All businesses need some degree of funding in order to achieve long term operating objectives. One of the biggest decisions for a small business owner is whether to fund these long-term financial requirements through debt, equity, or a combination of both.
There are advantages and disadvantages to both forms of funding that should be considered when determining the optimal funding structure for a business.
One of the main sources of funding for a business is through equity. Equity funding can be raised in a number of ways, such as investment from the owners of the business, investment from family and friends, angel investors, venture capital investors, corporate investors or institutional investors.
Equity funding has several benefits. For example, the amount invested is not redeemable, there are no fixed repayment obligations and, profits can be maximised as there is no obligation to pay interest (which reduces the level of financial stress on cash flow). There is also no obligation for the business to pay dividends, which can be important during the start-up phase of a business where cash can be limited.
On the downside, the cost of equity funding is more expensive than debt funding. This is due to equity presenting a higher risk to investors because in the event of financial difficulty debt is repaid before equity. This results in a higher expected rate of return. Further to this, if dividend payments are made, they are not deductible for tax purposes.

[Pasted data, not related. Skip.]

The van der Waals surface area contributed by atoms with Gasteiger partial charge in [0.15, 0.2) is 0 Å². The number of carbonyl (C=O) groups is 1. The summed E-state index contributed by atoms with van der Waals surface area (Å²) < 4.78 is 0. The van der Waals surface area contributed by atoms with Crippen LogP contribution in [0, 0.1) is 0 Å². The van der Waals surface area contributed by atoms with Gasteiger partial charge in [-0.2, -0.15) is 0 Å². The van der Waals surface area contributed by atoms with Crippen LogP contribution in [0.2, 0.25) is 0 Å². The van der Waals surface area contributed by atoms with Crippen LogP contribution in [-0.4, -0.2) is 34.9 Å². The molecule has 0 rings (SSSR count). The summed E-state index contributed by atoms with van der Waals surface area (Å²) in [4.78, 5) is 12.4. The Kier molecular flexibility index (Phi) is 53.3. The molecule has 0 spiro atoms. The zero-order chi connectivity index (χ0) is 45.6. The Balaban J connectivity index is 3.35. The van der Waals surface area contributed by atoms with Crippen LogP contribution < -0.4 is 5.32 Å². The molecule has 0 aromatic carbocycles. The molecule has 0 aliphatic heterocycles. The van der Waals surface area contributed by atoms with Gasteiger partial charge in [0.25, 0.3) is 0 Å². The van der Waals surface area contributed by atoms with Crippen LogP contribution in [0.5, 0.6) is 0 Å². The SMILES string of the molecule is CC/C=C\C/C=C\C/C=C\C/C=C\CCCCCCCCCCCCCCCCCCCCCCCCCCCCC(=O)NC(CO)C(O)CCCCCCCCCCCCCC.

Equity holders are also the last to receive repayment in the event of bankruptcy (hence the higher returns required).
Many businesses use some form of debt funding with commitment to payments of interest and/or principal at regular intervals. The main type of long term debt funding used by businesses is loans, either from a bank or other private investors. Larger businesses may also issue bonds.
The main advantage of debt funding is that it is generally a cheaper form of funding than equity and the interest payments are tax deductible.
The downside to debt financing is that interest payments must be made on a regular basis, which can put financial pressure on a business and impact on profitability. The regular outflow of cash also means less cash is available for other projects. In addition, if the business has too much debt, it may be viewed as high risk, and it may be difficult to obtain equity funding if required.
Most businesses opt for a mix of both debt and equity in order to try and reduce the downside of each type of funding. In some cases this can provide other advantages, for example it is possible to shift tax deductions for interest from a company to its shareholders by borrowing to acquire shares. Ultimately, the right mix will come down to the size of the business, appetite for risk, and the stage the business is at in its life cycle.